This report examines the evolution in attitudes towards migrants and migration in Europe. Concretely, the report investigates and discusses the changes in the perception of migrants and attitudes towards migration between 2002-2018 using the European Social Survey data. Both the evolution of migration perceptions within countries and the cross-national evolution across European countries are discussed and illustrated visually. The analyses indicate that most Europeans are either ambivalent or relatively positive about migration. Further, important between-country differences are present in Europe. Central and Eastern European countries are especially negative about migration, and they have also grown more negative in the wake of the 2015-2016 refugee crisis. Scandinavian and Anglo-Saxon countries, in contrast, hold more positive views. In fact, in most European countries, citizens have become more supportive of tolerant immigration policies over the examined period, though few are supportive of an open border policy. Finally, certain categories of citizens in the sample tend to exhibit lower levels of support for migration. Citizens with lower levels of income and education, (radical) right-leaning political attitudes, low levels of trust, and the elderly, are on average more negative about migrants and open border policies.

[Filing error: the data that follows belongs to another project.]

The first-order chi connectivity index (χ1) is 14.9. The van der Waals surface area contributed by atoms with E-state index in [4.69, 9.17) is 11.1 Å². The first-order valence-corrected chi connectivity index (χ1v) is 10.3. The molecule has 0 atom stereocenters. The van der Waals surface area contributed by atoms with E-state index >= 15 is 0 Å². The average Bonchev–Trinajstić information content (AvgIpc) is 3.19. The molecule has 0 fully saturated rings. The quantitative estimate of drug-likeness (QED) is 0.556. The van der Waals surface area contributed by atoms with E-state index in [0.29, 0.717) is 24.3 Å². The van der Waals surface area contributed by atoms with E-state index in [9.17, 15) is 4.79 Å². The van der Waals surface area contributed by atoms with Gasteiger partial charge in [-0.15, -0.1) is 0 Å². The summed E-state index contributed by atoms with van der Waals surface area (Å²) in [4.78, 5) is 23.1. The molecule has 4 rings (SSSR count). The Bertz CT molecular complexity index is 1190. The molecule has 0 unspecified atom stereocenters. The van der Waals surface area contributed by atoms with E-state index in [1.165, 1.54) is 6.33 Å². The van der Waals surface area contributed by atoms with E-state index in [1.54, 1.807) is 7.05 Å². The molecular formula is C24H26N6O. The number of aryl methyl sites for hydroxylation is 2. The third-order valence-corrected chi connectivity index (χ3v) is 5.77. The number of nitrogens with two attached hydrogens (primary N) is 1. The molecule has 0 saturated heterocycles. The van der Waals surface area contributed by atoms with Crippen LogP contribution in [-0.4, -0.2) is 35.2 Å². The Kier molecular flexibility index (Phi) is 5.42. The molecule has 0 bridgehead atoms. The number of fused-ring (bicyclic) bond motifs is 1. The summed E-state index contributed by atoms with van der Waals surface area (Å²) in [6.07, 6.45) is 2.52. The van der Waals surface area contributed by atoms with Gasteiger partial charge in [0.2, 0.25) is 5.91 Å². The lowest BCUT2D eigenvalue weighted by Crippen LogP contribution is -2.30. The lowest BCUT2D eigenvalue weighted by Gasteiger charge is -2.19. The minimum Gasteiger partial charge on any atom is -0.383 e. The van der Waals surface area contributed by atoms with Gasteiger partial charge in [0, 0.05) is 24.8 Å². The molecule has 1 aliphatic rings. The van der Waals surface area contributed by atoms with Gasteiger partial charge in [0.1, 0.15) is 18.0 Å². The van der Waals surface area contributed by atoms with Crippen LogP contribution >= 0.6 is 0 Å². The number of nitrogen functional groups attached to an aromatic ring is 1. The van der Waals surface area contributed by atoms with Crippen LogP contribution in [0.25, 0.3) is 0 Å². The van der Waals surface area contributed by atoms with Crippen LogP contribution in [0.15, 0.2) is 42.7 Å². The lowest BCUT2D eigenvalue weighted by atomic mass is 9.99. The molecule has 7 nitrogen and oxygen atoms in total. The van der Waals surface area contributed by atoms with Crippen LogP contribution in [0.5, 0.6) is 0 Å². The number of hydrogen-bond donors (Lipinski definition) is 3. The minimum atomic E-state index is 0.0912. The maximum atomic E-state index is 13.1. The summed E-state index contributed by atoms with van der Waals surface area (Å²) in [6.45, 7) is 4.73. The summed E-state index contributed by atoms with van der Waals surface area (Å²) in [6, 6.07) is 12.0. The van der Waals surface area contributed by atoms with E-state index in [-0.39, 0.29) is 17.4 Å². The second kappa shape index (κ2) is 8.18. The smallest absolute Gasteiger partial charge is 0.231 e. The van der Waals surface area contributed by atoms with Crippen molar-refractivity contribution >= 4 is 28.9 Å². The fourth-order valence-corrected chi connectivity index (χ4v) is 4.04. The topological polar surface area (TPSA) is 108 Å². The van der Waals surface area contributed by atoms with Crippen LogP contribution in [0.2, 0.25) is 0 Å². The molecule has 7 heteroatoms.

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Narrative Dynamics and Migration Centrifugal vs. Centripetal Forces